Members of the Hep B United 2016 Summit in Washington DC.
Members of the Hep B United 2016 Summit in Washington DC.

communities are among those hardest hit. Crafting a culturally- and liguistically-adept approach on small or non-existent budgets to educate and screen these diverse populations remains a challenge for Hep B United’s  more than 30 community coalitions in 15 states and Washington D.C.

On the upside, the coalition’s organizations have educated 4 million Americans and screened about 40,000. However, large swaths of the country lack outreach efforts to prevent the spread of hepatitis B. For a map and list of Hep B United Summit member organizations, click here.

The coalition’s ongoing hepatitis B prevention efforts mirror HIV and hepatitis C campaigns that have sought to increase education, screening, and linkage to care. But in many respects, Hep B advocates face more challenges:

  • Because there is a safe and effective vaccine that prevents hepatitis B, many state and federal health officials assume the infection will go away on its own and government resources for screening and prevention have been minimal.
  • Many immigrant populations affected by hepatitis B have unique languages and cultures, which requires careful, individual approaches to each community.
  • Federal healthcare programs often under-funded or inhibit effective prevention work. For example, Medicare currently does not cover the cost of life-saving hepatitis B tests in seniors, many of whom are in high-risk groups because of their ethnicity or personal history. The federal government has proposed to cover screening, but only if it’s ordered in a primary care office.  Some of the most effective screening in high-risk communities often occurs at community-based settings or emergency rooms, far from a primary care office. Summit participants are orchestrating letter-writing to endorse the federal government’s proposed decision to cover hepatitis B screening under Medicare and to convince Medicare officials to broaden coverage of hepatitis B screening.

Summit also participants met with federal officials from the U.S.  Department of Health and Human Services, Centers for Disease Prevention and Control (CDC) and the Department of Justice to push for more effective policies and increased funding to fight the world’s most common serious liver infection. One afternoon was spent visiting Congressional representatives to boost lawmakers’ awareness of the terrible toll hepatitis B takes on their constituencies.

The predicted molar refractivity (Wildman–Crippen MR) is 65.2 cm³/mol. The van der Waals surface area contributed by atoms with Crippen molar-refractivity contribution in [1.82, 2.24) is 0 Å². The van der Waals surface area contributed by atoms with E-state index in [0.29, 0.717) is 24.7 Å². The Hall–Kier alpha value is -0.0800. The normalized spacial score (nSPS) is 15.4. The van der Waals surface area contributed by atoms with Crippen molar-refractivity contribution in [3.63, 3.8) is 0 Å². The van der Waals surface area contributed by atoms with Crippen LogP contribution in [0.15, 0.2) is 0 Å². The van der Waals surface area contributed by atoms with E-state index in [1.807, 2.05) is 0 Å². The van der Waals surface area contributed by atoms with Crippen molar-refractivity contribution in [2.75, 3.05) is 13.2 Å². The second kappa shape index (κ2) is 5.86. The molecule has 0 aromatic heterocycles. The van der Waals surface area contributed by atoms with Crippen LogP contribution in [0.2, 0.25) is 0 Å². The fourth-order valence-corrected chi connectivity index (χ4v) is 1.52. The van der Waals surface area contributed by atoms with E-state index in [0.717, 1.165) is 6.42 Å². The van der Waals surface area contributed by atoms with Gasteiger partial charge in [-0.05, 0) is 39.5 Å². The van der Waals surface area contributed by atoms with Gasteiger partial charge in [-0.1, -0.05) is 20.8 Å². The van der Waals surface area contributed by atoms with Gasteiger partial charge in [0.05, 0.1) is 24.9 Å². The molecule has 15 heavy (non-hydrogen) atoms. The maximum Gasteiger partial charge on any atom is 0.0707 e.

“If community organizations can learn from each other and develop effective ways to educate people about hepatitis B and to get them screened and referred to medical care in the early stages of their infection, we can succeed in preventing new cases, save health care dollars and, most importantly, save lives,” said Jeffrey Caballero, AAPCHO executive director and Hep B United co-chair.

The following four hepatitis B advocates were honored at the summit for their work to eradicate hepatitis B:

Alex Shirreffs, Philadelphia's Viral Hepatitis Prevention Coordinator
Alex Shirreffs, Philadelphia’s Viral Hepatitis Prevention Coordinator

Alex Shirreffs, MPH, Viral Hepatitis Prevention Coordinator with the Philadelphia Department of Health. She was recognized for her collaboration with Hep B United Philadelphia to screen area AAPI communities. Her work ensures that hepatitis B remains a public health priority, and she serves as a critical liaison between Hep B United and other Adult Viral Hepatitis Prevention Coordinators nationwide.

Mohammed Abdul-Kadir, coordinator of Hepatitis B Coalition of Washington
Mohammed Abdul-Kadir, coordinator of Hepatitis B Coalition of Washington

Mohammed Abdul-Kadir, MPH, MSIS, coordinator of the Hepatitis B Coalition of Washington, (now part of International Community Health Services in Seattle), is recognized for his commitment to eradicating hepatitis B in Washington’s AAPI communities by bringing together stakeholders from across the state and providing free screening, education and linkage to care for thousands of individuals.

Hepatitis B civil rights advocate Nadine Shiroma
Hepatitis B civil rights advocate Nadine Shiroma

Nadine Shiroma, a national hepatitis B civil rights advocate from Seattle, has worked tirelessly with the Hepatitis B Foundation to eliminate hepatitis B-related discrimination in the United States. She is recognized for advocacy on behalf of hepatitis B-infected health care students, which resulted in hepatitis B being added as a protected condition under the Americans with Disabilities Act (ADA). The fight now has been taken to the U.S. Department of Defense, which currently bars infected applicants and discharges military personnel diagnosed with hepatitis B.

Moon Chen, director of the Asian American Network for Cancer Awareness, Research and Training.
Moon Chen, director of the Asian American Network for Cancer Awareness, Research and Training.

Moon Chen, Ph.D., director of the Asian American Network for Cancer Awareness, Research and Training in Sacramento, Calif., is recognized for making hepatitis B a priority for academic and public health research, and for continuing to research and identify effective hepatitis B prevention, screening and referral-to-care intervention models that can be replicated nationwide.

For more information about joining Hep B United, click here.

Join Hep B United, CDC DVH, HBF, AAPCHO and CDC NPIN for a Twitter Chat!

Mark you calendars! Join Hep B United,CDC Division of Viral Hepatitis , HBF, AAPCHO and CDC NPIN for a Twitter Chat on Tuesday, November 19th, 3pm EST to discuss the Know Hepatitis B campaign and what Hep B United, partners and coalition members are doing to raise awareness and increase hepatitis B testing and vaccination among Asian Americans and Pacific Islanders (AAPIs). Hepatitis B is the leading cause of liver cancer and a major health disparity among AAPIs who are disproportionately impacted by HBV. Continue reading "Join Hep B United, CDC DVH, HBF, AAPCHO and CDC NPIN for a Twitter Chat!"